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The English Job: Understanding Iran and why it distrusts Britain, by Jack Straw

29 November 2019

Guli Francis-Dehqani finds Jack Straw to be a well-informed guide

DURING his years as British Foreign Secretary, Jack Straw had extensive dealings with Iran and came to know the country well. The fact that he chose to return there on holiday in October 2015, with his wife and a couple of friends, is indicative of the great love that he developed for Iran and its people.

The holiday itself was not a success, and had to be curtailed early, but the experience, described in the opening chapter, explains both something of the power struggles within Iran and the country’s long-standing obsession with Britain.

During the trip, Straw found himself being protected by one arm of the Iranian government against threatening attacks from the other. The incident shows that, in Iran, there is government within government, that what you see is seldom what you get, and that real power lies in the hands of unelected religious leadership.

The remainder of the book is largely Straw’s response to the list of complaints against the British presented to him during his holiday by members of the Basij: the shadowy militia arm of the Islamic Revolutionary Guard Corps. Straw’s main aim in writing is to provide the reader with a better understanding of Iran and of Britain’s part in her unfolding story; these he achieves with skill and sensitivity.

The book is a sweeping appraisal of the history of Iran, from the time of Cyrus the Great to the present, and includes an astonishing amount of detail and analysis, especially about the part played by Straw when he was Foreign Secretary. Charting the rise of Islam, it identifies similarities between the Shi’ism of Iran and the Anglicanism of England, which serve to intertwine the two countries further. He gets under the skin of complexities and paradoxes that make Iran a singularly unique country in many respects, and unfolds these with tremendous sympathy for Iranians while seldom losing his critical edge. One exception is, perhaps, his references to religious minorities, which do not take full account of those groups currently most persecuted.

Nevertheless, Straw really does understand Iran: the psyche of her people and the multi-layered way in which political and religious power is wielded. He also has unique inside knowledge and experience of British politics at the highest level. He displays empathy for the Iranian people, and exposes the way in which British influence, particularly from the 19th century onwards, played a part (through trade, territorial treaties, and political machinations) in contributing to the radicalisation of clergy and sowing the seeds of the 1979 Revolution.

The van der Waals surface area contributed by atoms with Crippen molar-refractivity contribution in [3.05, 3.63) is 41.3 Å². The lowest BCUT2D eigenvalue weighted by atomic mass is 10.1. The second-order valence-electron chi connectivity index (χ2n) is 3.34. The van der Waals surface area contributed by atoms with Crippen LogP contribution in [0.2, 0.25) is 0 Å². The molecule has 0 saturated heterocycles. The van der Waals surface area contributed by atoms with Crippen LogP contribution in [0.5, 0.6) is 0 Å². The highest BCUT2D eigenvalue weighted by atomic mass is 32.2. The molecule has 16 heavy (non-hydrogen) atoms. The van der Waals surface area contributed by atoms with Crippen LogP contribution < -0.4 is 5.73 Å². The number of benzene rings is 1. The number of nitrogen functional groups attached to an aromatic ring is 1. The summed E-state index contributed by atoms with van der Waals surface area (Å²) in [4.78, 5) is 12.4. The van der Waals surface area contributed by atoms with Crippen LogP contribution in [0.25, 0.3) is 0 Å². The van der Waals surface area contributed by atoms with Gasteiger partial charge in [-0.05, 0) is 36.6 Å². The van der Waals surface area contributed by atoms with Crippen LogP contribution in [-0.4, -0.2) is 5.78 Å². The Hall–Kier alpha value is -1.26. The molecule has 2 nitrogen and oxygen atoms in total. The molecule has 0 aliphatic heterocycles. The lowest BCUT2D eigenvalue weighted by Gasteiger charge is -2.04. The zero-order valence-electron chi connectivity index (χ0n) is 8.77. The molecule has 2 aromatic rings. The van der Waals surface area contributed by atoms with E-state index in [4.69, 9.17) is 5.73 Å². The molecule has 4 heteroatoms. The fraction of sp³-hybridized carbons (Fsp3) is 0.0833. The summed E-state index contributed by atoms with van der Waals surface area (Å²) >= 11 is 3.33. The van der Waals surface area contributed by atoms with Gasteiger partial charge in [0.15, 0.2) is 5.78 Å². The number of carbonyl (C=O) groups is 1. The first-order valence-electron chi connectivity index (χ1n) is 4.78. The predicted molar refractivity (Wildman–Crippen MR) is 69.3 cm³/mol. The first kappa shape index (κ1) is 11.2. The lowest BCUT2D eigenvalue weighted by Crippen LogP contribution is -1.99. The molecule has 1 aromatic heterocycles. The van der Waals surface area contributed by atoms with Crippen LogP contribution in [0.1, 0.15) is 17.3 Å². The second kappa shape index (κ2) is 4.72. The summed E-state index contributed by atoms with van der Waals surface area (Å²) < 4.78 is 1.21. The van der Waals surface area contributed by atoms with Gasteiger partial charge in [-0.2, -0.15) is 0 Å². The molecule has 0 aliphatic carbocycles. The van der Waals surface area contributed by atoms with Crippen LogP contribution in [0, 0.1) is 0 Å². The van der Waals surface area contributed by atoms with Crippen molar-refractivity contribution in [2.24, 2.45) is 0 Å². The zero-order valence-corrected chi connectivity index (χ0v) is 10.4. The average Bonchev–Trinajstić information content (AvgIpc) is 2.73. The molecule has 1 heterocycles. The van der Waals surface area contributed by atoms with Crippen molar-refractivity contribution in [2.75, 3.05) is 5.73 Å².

Straw depicts clearly how past events have shaped and cemented attitudes to the British, outlining why the British are regarded as an all-pervasive influence (for good and ill), and why this paranoia is so deep-seated and not entirely misplaced. But Straw is also alive to the weaknesses of Iranians and their governments, and is, at times, resolutely withering.

Courtesy of jack strawMohammad Javad Zarif, Iran’s Foreign Minister since 2013, with Jack Straw during the British parliamentary delegation’s visit in January 2014

The high level of detail increases as the book goes on, and not all the material is presented chronologically. This makes for a dense and sometimes potentially confusing read, especially for those unfamiliar with Iran. The prize for completing it, however, is a well-rounded, authentic portrayal of an often misunderstood nation whose place in the Middle East and the wider world continues to be hugely significant.

Straw paints a picture of Iranians caught in a web of paradoxes. He demonstrates their longing for international recognition while showing how national pride and a sense of victimhood trip them up again and again. He underlines the critical part that oil has played, and how the presence of particular individuals (in Iran and the West) has, at given points in history, changed the tide of events, for better or worse.

He leaves us with the impression of a country that is far from settled or at ease with itself, and suggests that the international community might yet play a productive part in future developments by better understanding and honouring Iran while speaking out against the excesses of the current regime.

The Rt Revd Guli Francis-Dehqani is the Bishop of Loughborough.

The English Job: Understanding Iran and why it distrusts Britain
Jack Straw
Biteback Publishing £20
Church Times Bookshop £18

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